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January 24, 1987 | Associated Press
The Transportation Department levied a $510,000 fine Friday against Arizona because too many of its motorists exceeded the 55 m.p.h. speed limit. It marked the first time the federal government has taken sanctions against a state for failing to enforce the speed limit. The department informed Arizona officials that 1% of the state's non-interstate federal highway money was being withheld after it failed for a third straight year to meet federal highway speed enforcement standards.
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NEWS
April 21, 1987 | From Associated Press
West Virginia and Vermont on Monday raised the speed limit on interstate highways from 55 m.p.h. to 65 m.p.h., bringing to at least nine the number of states that have exercised their option to do so under a new federal law.
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NEWS
April 21, 1987 | From Associated Press
West Virginia and Vermont on Monday raised the speed limit on interstate highways from 55 m.p.h. to 65 m.p.h., bringing to at least nine the number of states that have exercised their option to do so under a new federal law.
NEWS
January 24, 1987 | Associated Press
The Transportation Department levied a $510,000 fine Friday against Arizona because too many of its motorists exceeded the 55 m.p.h. speed limit. It marked the first time the federal government has taken sanctions against a state for failing to enforce the speed limit. The department informed Arizona officials that 1% of the state's non-interstate federal highway money was being withheld after it failed for a third straight year to meet federal highway speed enforcement standards.
NEWS
December 5, 2000 | From Associated Press
Vermont on Monday inaugurated the smallest commuter rail line in America--a 13-mile stretch of track offering two round trips a day aboard a little train called the Champlain Flyer. "This is the beginning, I hope, of a real renaissance in rail," said Gov. Howard Dean, who has championed the project for nine years. Opponents call it a waste of $18 million in state and federal money.
NEWS
December 27, 1987 | DAVID KALISH, United Press International
Dirt roads, long a part of Vermont's pastoral landscape, have become a battleground for those trying to preserve the backcountry life style. Raising dust in the contentious debate are a recent influx of out-of-staters whose initial attraction to dirt-road charm quickly faded in a year of knee-high snow followed by axle-deep mud.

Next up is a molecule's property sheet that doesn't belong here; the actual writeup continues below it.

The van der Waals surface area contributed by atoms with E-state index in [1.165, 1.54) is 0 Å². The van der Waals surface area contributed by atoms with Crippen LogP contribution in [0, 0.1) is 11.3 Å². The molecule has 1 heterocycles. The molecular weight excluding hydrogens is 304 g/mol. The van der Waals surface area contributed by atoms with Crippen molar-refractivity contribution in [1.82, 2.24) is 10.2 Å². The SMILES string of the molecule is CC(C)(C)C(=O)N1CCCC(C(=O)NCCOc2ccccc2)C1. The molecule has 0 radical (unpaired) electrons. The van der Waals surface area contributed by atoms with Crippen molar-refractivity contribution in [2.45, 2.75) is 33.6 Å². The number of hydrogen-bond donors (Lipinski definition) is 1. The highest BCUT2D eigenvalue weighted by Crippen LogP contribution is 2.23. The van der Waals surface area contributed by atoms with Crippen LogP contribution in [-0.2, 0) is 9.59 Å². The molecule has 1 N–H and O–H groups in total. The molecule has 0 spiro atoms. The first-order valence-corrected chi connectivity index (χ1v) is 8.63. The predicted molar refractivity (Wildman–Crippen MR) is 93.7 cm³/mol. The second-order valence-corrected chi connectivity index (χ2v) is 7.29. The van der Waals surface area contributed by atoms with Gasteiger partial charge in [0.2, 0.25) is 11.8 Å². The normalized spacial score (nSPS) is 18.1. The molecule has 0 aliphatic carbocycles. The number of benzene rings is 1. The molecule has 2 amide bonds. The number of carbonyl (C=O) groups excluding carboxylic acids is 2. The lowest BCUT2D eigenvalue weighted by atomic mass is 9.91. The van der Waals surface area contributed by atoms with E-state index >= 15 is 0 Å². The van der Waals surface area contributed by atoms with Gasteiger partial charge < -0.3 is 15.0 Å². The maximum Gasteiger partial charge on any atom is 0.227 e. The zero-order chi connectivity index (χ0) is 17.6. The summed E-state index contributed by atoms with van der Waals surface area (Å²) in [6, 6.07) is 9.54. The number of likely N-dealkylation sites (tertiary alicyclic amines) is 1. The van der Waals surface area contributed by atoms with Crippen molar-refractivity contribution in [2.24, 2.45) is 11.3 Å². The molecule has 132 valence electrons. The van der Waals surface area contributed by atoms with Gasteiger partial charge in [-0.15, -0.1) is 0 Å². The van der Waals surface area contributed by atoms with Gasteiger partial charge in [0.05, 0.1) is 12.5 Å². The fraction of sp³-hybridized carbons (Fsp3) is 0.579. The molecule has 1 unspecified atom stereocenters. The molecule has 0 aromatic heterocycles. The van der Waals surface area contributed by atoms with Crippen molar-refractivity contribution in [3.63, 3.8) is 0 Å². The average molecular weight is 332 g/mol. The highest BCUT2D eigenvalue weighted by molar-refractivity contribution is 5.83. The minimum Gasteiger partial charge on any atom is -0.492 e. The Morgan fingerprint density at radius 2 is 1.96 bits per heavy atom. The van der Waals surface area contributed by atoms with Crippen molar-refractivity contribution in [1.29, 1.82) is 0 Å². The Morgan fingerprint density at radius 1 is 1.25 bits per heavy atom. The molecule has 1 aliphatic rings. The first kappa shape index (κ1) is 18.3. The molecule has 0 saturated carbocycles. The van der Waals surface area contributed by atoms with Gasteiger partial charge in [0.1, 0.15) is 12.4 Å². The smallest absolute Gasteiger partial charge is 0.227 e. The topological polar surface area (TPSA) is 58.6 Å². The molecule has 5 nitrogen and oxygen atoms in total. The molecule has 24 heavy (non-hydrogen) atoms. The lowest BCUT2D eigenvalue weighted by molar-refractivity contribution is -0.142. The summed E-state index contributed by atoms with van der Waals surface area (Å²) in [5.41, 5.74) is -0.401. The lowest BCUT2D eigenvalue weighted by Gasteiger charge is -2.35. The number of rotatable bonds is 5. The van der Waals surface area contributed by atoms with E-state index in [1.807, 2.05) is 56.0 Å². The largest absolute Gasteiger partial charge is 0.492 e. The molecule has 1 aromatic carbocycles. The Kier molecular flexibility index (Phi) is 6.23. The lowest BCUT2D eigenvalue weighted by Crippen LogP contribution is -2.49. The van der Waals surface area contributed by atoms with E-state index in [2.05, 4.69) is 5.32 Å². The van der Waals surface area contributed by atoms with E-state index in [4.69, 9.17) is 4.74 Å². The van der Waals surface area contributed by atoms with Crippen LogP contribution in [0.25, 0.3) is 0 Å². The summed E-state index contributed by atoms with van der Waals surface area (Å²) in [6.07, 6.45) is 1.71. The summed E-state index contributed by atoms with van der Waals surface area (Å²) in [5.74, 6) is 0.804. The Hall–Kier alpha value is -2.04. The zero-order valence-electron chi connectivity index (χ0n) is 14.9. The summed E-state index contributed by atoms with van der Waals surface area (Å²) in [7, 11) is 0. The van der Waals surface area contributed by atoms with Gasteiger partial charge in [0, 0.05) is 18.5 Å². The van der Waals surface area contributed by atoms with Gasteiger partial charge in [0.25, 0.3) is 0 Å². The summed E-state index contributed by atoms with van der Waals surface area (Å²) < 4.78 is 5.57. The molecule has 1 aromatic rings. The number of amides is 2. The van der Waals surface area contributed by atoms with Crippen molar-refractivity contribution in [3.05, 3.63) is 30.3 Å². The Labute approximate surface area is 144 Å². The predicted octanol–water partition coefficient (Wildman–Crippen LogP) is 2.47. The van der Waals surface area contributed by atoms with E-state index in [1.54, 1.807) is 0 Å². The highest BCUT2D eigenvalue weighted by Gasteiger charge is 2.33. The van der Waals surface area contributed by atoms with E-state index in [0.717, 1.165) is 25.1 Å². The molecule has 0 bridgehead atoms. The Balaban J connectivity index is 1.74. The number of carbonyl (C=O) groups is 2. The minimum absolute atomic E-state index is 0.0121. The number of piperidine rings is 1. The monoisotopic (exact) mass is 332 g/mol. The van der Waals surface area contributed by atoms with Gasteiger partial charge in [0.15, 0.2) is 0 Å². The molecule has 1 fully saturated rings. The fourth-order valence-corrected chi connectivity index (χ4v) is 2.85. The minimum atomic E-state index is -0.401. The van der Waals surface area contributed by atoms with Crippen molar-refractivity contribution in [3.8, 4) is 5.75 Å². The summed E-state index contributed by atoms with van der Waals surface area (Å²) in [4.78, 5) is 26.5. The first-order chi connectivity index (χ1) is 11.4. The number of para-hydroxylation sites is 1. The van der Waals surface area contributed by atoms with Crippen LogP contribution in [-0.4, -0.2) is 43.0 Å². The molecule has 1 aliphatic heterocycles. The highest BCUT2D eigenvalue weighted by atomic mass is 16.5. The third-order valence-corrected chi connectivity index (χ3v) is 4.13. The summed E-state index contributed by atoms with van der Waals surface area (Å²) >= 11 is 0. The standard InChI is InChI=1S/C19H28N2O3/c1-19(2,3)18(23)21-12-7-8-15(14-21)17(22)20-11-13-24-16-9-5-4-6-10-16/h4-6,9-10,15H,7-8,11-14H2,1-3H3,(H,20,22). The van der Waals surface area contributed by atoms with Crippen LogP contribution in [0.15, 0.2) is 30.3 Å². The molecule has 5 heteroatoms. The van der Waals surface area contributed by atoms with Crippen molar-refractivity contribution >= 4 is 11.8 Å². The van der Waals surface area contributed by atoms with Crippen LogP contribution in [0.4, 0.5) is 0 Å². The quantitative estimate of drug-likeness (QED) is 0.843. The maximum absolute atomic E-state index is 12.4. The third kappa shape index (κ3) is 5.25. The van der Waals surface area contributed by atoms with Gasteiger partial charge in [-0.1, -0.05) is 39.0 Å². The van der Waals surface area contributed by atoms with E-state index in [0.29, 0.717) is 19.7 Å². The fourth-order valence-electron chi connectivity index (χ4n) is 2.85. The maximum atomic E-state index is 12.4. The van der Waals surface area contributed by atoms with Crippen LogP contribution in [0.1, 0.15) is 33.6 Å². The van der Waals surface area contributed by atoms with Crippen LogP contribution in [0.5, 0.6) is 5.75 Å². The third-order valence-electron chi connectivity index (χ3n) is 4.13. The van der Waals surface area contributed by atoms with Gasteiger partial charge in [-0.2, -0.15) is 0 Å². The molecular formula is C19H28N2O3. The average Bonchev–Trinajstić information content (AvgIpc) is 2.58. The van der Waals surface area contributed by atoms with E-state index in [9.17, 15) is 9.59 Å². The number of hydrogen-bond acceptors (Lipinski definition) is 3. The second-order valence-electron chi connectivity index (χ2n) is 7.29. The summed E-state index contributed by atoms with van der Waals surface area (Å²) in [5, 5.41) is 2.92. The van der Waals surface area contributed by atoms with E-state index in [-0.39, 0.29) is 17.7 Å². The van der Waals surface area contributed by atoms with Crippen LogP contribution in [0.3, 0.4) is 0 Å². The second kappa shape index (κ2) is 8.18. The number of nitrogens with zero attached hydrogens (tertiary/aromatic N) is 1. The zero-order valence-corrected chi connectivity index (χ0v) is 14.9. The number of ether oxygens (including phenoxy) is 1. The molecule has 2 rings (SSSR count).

NEWS
October 13, 1996 | ANNE WALLACE ALLEN, ASSOCIATED PRESS
Why did the cows cross the road? To graze on the other side. But with 5,000 cars a day speeding by nowadays, the trip across U.S. Highway 2 has become too dangerous for Barbara Bickford's Holsteins. So the state is building a $200,000, 80-foot tunnel under the road, and the cows will soon be able to enjoy the morning grass without getting run down. "It's a horror," said Bickford, whose family has owned the 350-acre farm since 1924. "We can try to cross the road and wait for as many as 50 cars."
CALIFORNIA | LOCAL
January 13, 2006 | Dan Weikel, Times Staff Writer
Opponents of building a toll road through San Onofre State Beach challenged assertions Thursday by Orange County turnpike officials that there were no better alternatives to carving a new highway across the popular reserve. At a daylong public hearing in Mission Viejo, a coalition of environmental groups suggested widening Interstate 5 through San Clemente and building a beltway linking the Foothill-Eastern toll road with the freeway and another tollway near San Juan Capistrano.
CALIFORNIA | LOCAL
November 14, 2006 | Dan Weikel and David Reyes, Times Staff Writers
New traffic studies contradict optimistic predictions that a proposed tollway through San Onofre State Beach would eliminate much of the congestion on Interstate 5 in South County. Most of I-5 in South County will be "consistently congested" at rush hour by 2030 even if the controversial Foothill South toll road extension is built, according to the Orange County Transportation Authority's long-range transportation plan for 2006.
CALIFORNIA | LOCAL
November 14, 2006 | By Dan Weikel and David Reyes, Times Staff Writers
New traffic studies contradict optimistic predictions that a proposed tollway through San Onofre State Beach would eliminate much of the congestion on Interstate 5 in South County. Most of I-5 in South County will be "consistently congested" at rush hour by 2030 even if the controversial Foothill South toll road extension is built, according to the Orange County Transportation Authority's long-range transportation plan for 2006. The forecasts assume construction of the tollway, a carpool lane each way on the I-5 and some interchange improvements.
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